We were delighted to see the C4U project referenced in Horizon Magazine, and UCL Research Associate Dr Richard Porter referenced throughout.
Read an excerpt from the article below:
Richard Porter is part of the EU-funded C4U project, which is developing this [carbon-capture] technology. Running for four years through March 2024, the project aims to test the research in steelworks in Belgium, Spain and Sweden.
If the system works and manages to scale, it would make a big difference. C4U aims for full commercial implementation in 2030.
‘Our aim is to capture and mitigate around 90% of the emissions of a steelworks,’ Porter said.
The captured CO2 would then be either stored – for example in depleted oil and natural gas fields under the sea – or used in other industrial processes, such as cement production, where the carbon isn’t re-emitted.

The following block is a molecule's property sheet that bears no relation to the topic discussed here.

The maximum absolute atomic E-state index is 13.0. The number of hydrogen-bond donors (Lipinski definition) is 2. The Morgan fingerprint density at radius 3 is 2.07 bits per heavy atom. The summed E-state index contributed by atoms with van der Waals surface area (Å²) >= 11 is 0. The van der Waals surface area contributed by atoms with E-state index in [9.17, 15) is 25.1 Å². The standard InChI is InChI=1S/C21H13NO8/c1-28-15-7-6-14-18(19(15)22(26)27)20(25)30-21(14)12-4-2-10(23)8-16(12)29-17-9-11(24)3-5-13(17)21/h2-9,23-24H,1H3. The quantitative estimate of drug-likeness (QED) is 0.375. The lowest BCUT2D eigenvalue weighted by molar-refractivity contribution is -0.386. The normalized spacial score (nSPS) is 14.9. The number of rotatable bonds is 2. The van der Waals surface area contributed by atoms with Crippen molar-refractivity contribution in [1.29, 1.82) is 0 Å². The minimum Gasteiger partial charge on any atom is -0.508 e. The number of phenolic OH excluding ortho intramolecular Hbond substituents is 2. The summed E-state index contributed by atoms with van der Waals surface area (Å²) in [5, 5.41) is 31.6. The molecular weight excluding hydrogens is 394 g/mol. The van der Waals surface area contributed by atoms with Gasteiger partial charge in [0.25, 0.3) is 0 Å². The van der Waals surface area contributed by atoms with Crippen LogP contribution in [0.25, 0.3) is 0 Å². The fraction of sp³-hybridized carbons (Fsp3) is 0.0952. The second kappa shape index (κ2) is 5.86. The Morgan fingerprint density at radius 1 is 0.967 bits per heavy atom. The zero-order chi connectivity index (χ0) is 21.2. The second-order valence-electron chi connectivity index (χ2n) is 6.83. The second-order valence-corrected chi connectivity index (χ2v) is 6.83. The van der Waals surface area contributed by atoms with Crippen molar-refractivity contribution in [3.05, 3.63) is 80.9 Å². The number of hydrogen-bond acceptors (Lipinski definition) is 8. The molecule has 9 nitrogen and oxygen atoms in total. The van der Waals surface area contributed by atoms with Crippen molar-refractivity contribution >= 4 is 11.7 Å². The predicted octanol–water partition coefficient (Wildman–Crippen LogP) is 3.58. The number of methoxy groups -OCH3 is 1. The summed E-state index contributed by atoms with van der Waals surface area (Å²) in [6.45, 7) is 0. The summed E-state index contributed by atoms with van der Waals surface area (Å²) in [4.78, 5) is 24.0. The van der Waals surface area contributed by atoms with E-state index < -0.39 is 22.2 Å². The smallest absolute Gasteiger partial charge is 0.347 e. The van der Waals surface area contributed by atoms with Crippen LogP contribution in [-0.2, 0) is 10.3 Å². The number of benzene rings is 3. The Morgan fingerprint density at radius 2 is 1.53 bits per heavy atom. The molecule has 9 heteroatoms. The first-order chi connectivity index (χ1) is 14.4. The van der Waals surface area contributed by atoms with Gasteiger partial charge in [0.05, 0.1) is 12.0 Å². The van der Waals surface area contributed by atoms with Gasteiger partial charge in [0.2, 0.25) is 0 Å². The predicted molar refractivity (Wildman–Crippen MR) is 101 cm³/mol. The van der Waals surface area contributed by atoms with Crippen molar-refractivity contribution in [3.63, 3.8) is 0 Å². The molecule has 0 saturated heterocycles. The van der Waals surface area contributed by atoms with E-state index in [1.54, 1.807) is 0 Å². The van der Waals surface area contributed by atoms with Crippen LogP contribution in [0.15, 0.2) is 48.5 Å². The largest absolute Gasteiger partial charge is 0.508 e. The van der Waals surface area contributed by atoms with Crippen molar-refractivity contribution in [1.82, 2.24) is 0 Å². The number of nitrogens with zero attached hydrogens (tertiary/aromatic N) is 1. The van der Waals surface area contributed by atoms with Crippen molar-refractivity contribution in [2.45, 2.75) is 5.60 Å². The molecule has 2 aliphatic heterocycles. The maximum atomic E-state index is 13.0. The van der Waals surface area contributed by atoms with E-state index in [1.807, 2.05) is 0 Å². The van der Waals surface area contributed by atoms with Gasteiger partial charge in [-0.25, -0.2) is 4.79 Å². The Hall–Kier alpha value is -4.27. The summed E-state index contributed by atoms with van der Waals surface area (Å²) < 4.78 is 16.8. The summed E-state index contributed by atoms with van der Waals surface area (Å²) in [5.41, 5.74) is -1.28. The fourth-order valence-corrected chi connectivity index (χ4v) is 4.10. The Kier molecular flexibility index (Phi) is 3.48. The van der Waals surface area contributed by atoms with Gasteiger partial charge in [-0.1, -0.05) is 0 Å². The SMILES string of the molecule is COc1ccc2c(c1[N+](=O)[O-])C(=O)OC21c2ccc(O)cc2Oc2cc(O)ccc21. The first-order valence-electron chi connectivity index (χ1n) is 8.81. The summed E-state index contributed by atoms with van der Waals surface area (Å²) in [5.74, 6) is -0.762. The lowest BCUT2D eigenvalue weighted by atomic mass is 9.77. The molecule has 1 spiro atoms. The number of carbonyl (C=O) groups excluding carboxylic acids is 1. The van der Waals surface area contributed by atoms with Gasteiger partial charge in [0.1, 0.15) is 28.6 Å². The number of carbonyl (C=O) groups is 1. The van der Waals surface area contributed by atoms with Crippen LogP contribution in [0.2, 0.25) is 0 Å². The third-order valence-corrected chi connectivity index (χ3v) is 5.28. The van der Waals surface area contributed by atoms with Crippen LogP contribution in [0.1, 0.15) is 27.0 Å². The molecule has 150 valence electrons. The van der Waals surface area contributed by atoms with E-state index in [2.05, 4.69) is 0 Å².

Carbon-capture technology, however, has its fair share of critics because it doesn’t require a fundamental rethink of how to make steel in the way that, for example, electrolysis does. Producers can simply pursue business as usual, equipping factories with carbon-capture equipment and prolonging dirty production.
Porter is aware of these critiques.
‘Hopefully carbon capture can be a steppingstone to different types of steel production,’ he said.
Retro-fitting steelworks with carbon-capture technology can reduce CO2 emissions as a stop-gap measure while fundamentally cleaner forms of steel production are introduced.